Sorghum Poisoning (Cyanide Toxicosis) in Horses

Key takeaways

Cyanide toxicosis, also known as sorghum poisoning, is an uncommon condition that occurs when horses ingest toxic levels of plants that contain cyanogenic glycosides. The most common cause of cyanide toxicosis in horses is ingestion of sorghum plants. 

  • Common symptoms of sorghum poisoning include incoordination, difficulty breathing, excessive salivation, and collapse
  • Cyanide toxicosis can be life-threatening, with some horses dying shortly after developing symptoms
  • Emergency treatment is critical for any horse showing symptoms 
  • Diagnosis is based on history of exposure, symptoms, bloodwork, and analysis of stomach contents
  • Treatment involves removal of cyanide-containing feed and administration of sodium nitrate
  • Prognosis is guarded and depends on the severity of the symptoms and timing of treatment
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A closer look: Sorghum Poisoning (Cyanide Toxicosis) in Horses

The sorghum family of plants contains 25 different species, many of which are native to Australia. These grasses are found all over the world and some are commonly grown in animal pastures. Some species of sorghum (as well as other unrelated plants) contain high enough concentrations of cyanide to result in poisoning when consumed in large enough amounts.

Sudden-onset cyanide toxicosis is very rare in horses. Most cases of cyanide toxicosis in horses are from long-term exposure to cyanide-containing plants. Chronic cyanide toxicosis is uncommon in horses.

Horses with adequate access to healthy forage rarely ingest cyanide-containing plants.

Risk factors

In cases of long-term ingestion of low doses of cyanide-containing plants, particularly sorghum, horses may develop bladder inflammation. Symptoms of sorghum cystitis include:

  • Excessive urination
  • Urine scalding with hair loss on the hind limbs
  • Urine dribbling
  • Blood in urine
  • Anal or tail paralysis

In severe cases, affected horses can develop kidney inflammation (pyelonephritis) as the result of bacterial cystitis. Symptoms of pyelonephritis include:

  • Fever
  • Abdominal pain (colic)
  • Weight loss

Cyanide toxicosis is uncommon in horses. Cyanide toxicosis is a potentially life-threatening condition affecting horses that ingest toxic levels of cyanide-containing plants. Horses may die shortly after developing symptoms. Emergency treatment is necessary for any horse showing symptoms of cyanide toxicosis.

Possible causes

The prolonged ingestion of glycoside-containing plants causes cyanide toxicosis. These plants include:

  • Sorghum vulgare (Sorghum grass)
  • Sorghum album (Columbus grass)
  • S. sudanense (Sudan grass)
  • S. halepense (Johnson grass): not toxic when dried
  • P. armeniaca (Apricot)
  • Prunus persica (Peach)
  • Triglochin maritima (Arrowgrass)
  • Cherry tree
  • Prunus amygdalus (Bitter almonds)
  • Sambucus (Elderberry)
  • Trifolium repens (White clover)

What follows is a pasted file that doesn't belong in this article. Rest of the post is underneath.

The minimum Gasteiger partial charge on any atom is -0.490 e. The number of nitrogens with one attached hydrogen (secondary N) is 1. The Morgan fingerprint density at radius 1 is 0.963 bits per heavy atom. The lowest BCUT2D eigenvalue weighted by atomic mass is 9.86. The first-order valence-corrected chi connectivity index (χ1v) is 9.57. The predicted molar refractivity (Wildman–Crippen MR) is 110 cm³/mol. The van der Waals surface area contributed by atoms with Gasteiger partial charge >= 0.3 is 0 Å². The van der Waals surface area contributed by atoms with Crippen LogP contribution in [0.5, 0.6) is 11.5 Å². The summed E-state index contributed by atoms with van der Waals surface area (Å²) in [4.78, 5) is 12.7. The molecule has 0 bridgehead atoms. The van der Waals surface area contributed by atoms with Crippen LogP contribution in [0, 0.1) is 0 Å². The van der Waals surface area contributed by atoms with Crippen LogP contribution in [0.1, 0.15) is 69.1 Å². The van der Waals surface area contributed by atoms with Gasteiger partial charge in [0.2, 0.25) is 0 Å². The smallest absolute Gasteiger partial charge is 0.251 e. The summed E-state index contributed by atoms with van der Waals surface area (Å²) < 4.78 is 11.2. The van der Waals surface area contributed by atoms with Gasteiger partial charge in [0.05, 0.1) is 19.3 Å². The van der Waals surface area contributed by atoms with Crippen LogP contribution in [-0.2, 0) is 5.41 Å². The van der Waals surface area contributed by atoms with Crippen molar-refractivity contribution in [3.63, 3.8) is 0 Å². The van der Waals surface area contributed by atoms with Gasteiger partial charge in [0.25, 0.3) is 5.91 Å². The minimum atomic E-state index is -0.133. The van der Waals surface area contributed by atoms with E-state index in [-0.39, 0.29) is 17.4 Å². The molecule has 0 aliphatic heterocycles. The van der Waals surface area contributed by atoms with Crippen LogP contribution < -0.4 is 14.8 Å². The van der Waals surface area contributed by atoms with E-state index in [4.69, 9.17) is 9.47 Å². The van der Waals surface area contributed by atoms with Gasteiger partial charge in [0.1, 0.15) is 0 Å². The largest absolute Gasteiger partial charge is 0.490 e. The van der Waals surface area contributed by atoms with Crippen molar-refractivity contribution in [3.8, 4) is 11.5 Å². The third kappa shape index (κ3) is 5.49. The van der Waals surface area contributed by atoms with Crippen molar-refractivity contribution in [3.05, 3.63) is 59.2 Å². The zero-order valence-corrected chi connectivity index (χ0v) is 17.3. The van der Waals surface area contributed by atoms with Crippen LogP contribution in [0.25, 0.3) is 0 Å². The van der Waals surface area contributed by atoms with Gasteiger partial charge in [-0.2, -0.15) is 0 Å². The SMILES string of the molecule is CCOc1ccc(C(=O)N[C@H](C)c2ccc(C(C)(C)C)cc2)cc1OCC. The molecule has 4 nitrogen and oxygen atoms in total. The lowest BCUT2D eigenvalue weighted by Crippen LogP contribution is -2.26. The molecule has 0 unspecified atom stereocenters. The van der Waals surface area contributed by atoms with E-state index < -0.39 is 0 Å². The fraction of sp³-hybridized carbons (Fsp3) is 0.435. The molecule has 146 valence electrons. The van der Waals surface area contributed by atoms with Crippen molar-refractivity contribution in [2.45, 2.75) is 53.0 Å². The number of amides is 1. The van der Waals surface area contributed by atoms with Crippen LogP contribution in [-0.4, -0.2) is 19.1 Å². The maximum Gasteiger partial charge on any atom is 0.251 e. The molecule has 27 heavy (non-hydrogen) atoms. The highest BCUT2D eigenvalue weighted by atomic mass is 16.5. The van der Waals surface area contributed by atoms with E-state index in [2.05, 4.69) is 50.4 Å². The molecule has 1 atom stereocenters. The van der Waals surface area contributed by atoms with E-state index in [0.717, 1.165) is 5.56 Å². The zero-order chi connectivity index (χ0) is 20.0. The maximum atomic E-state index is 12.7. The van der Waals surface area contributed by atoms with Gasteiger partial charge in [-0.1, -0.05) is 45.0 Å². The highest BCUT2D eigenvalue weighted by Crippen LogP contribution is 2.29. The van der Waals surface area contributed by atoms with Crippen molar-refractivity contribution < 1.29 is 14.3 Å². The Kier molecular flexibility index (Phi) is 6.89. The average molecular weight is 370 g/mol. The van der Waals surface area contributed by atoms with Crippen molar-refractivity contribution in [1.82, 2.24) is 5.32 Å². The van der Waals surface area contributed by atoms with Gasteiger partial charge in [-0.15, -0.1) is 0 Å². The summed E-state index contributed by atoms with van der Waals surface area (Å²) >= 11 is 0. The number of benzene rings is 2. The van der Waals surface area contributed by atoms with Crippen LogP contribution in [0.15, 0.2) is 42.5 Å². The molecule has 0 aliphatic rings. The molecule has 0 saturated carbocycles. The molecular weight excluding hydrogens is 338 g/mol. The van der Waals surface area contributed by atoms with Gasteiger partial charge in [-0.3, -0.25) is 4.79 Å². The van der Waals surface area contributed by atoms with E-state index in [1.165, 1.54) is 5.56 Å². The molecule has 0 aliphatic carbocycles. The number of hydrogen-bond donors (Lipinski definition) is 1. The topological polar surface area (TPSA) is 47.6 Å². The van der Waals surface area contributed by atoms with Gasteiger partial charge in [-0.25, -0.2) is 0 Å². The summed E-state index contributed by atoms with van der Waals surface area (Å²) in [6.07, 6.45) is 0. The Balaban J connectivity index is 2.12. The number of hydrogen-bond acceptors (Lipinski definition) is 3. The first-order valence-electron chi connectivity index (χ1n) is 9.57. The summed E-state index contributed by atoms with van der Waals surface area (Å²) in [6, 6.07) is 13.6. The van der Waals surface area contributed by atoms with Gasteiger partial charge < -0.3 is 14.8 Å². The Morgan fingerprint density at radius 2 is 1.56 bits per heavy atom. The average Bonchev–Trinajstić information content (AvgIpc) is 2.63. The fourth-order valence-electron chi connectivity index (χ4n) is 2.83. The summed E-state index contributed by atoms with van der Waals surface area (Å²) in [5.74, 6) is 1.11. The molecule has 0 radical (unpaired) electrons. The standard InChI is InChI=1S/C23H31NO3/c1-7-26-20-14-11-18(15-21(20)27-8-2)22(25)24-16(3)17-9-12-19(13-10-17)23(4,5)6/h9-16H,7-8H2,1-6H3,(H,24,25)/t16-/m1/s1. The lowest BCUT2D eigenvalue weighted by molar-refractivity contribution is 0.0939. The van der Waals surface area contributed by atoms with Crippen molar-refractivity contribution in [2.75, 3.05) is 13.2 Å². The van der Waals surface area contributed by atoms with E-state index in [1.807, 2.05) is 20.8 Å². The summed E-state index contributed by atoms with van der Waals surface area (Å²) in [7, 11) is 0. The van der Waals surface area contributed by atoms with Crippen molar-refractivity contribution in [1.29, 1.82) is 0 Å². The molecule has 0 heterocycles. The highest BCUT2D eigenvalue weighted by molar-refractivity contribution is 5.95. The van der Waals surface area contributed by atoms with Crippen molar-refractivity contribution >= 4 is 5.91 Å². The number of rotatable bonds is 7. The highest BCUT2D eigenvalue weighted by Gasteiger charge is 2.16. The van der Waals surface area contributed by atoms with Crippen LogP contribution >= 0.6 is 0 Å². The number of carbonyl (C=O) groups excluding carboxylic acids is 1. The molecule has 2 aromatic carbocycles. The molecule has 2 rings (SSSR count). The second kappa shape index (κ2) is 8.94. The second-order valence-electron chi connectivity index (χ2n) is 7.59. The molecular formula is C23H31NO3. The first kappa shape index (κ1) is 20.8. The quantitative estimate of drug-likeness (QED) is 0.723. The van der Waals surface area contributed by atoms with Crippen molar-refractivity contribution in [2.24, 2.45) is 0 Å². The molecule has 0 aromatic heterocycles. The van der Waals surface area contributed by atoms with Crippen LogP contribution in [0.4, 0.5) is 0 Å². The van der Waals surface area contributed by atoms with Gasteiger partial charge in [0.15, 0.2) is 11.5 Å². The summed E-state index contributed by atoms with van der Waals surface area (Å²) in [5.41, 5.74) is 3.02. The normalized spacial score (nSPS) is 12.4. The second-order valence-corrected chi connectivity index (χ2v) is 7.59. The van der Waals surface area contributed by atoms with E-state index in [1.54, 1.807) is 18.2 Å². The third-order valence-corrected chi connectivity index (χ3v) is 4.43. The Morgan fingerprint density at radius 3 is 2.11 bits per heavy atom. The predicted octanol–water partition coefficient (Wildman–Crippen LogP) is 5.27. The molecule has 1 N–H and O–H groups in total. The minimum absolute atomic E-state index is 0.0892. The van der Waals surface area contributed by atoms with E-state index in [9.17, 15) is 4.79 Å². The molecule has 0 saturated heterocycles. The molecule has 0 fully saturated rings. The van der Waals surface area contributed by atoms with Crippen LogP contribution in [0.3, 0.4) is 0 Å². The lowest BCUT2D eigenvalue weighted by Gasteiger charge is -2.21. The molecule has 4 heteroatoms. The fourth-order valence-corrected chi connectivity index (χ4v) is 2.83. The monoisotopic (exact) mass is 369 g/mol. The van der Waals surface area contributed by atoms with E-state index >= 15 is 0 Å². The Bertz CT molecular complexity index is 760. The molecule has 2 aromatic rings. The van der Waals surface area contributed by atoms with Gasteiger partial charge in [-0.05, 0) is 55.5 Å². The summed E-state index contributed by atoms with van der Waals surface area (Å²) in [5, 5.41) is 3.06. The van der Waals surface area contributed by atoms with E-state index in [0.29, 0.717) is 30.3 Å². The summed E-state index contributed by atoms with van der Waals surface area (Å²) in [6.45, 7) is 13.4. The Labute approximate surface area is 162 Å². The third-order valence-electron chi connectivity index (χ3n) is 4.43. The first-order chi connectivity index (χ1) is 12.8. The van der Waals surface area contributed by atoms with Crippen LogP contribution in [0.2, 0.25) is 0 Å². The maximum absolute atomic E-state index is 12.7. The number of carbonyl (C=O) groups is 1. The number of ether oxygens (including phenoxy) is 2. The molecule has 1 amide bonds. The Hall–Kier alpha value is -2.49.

The risk of cyanide toxicosis is higher when the ingested Sorghum grass is in its early stages of growth.

Main symptoms

Symptoms of cyanide toxicosis generally occur ten minutes after the ingestion of cyanide-containing plants.

Testing and diagnosis

Diagnosis of cyanide toxicosis is based on physical examination and history of exposure to sorghum or other cyanide-containing plants. Further diagnostic tools include:

  • Blood work
  • Urinalysis
  • Forage analysis
  • Analysis of stomach contents

Steps to Recovery

Once diagnosed, treatment options include:

  • Sodium nitrate: this medication is considered the definitive treatment for cyanide toxicosis, and must be administered rapidly after symptoms develop
  • Providing alternative feed

In cases where sorghum cystitis develops, treatments include:

  • Antibiotics to treat secondary bacterial cystitis
  • Bladder draining (catheterization)

Prognosis for cyanide toxicosis is guarded. Horses with severe, sudden-onset cyanide toxicity often die quickly after symptoms develop.

In cases of chronic, low-dose exposure, horses that do not develop ataxia are usually able to recover completely. Horses with severe ataxia and cystitis can suffer from lifelong coordination issues and bladder dysfunction.

In rare severe cases, affected horses may die from kidney infections.


Cyanide toxicosis is not contagious. The most effective way of preventing cyanide toxicosis is ensuring that horses do not feed on sorghum or other cyanide-containing plants. Strategies include:

  • Avoiding fields with a high density of cyanide-containing plants
  • Providing uncontaminated forage
  • Avoid grazing on young sorghum pastures
  • Rotational grazing

Is Sorghum Poisoning (Cyanide Toxicosis) in Horses common?

Chronic cyanide poisoning is uncommon in horses. Sudden-onset toxicity is even more rare.

Typical Treatment

  • Alternative feed
  • Sodium nitrate
  • Supportive care

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